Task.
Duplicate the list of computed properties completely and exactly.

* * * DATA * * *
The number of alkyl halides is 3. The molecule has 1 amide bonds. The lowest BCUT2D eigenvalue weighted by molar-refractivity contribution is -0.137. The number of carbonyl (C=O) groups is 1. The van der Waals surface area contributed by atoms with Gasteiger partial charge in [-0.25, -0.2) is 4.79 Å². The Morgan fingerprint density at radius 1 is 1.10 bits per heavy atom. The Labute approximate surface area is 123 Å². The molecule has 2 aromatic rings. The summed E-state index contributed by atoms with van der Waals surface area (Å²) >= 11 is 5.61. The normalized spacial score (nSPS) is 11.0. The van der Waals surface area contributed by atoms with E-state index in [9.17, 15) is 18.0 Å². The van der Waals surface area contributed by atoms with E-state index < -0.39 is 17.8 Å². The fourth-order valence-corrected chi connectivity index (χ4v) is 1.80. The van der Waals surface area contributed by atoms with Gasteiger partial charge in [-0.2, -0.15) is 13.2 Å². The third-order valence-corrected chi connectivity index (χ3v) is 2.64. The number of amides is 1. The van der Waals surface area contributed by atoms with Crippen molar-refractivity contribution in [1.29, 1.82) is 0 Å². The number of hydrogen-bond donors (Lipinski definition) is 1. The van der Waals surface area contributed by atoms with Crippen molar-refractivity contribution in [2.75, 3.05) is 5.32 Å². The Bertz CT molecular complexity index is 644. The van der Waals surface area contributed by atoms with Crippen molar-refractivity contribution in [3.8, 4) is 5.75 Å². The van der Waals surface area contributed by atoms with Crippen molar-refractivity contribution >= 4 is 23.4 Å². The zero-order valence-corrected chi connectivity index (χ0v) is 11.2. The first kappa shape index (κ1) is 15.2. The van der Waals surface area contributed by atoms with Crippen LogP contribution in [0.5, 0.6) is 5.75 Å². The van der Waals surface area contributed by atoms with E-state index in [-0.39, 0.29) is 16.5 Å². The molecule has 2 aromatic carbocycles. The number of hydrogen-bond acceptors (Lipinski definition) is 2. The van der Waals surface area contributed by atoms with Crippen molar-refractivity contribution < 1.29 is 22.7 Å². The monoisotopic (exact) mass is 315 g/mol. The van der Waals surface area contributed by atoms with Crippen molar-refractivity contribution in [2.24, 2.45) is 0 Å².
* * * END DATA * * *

The number of alkyl halides is 3. The molecule has 1 amide bonds. The lowest BCUT2D eigenvalue weighted by molar-refractivity contribution is -0.137. The number of carbonyl (C=O) groups is 1. The van der Waals surface area contributed by atoms with Gasteiger partial charge in [-0.25, -0.2) is 4.79 Å². The Morgan fingerprint density at radius 1 is 1.10 bits per heavy atom. The Labute approximate surface area is 123 Å². The molecule has 2 aromatic rings. The summed E-state index contributed by atoms with van der Waals surface area (Å²) >= 11 is 5.61. The normalized spacial score (nSPS) is 11.0. The van der Waals surface area contributed by atoms with E-state index in [9.17, 15) is 18.0 Å². The van der Waals surface area contributed by atoms with E-state index < -0.39 is 17.8 Å². The fourth-order valence-corrected chi connectivity index (χ4v) is 1.80. The van der Waals surface area contributed by atoms with Gasteiger partial charge in [-0.2, -0.15) is 13.2 Å². The third-order valence-corrected chi connectivity index (χ3v) is 2.64. The number of amides is 1. The van der Waals surface area contributed by atoms with Crippen molar-refractivity contribution in [1.29, 1.82) is 0 Å². The number of hydrogen-bond donors (Lipinski definition) is 1. The van der Waals surface area contributed by atoms with Crippen molar-refractivity contribution in [2.75, 3.05) is 5.32 Å². The Bertz CT molecular complexity index is 644. The van der Waals surface area contributed by atoms with Crippen molar-refractivity contribution in [3.8, 4) is 5.75 Å². The van der Waals surface area contributed by atoms with Crippen molar-refractivity contribution >= 4 is 23.4 Å². The zero-order valence-corrected chi connectivity index (χ0v) is 11.2. The first kappa shape index (κ1) is 15.2. The van der Waals surface area contributed by atoms with Crippen LogP contribution in [0.5, 0.6) is 5.75 Å². The van der Waals surface area contributed by atoms with E-state index in [-0.39, 0.29) is 16.5 Å². The molecule has 2 aromatic carbocycles. The number of hydrogen-bond acceptors (Lipinski definition) is 2. The van der Waals surface area contributed by atoms with Crippen molar-refractivity contribution < 1.29 is 22.7 Å². The monoisotopic (exact) mass is 315 g/mol. The van der Waals surface area contributed by atoms with Crippen molar-refractivity contribution in [2.24, 2.45) is 0 Å².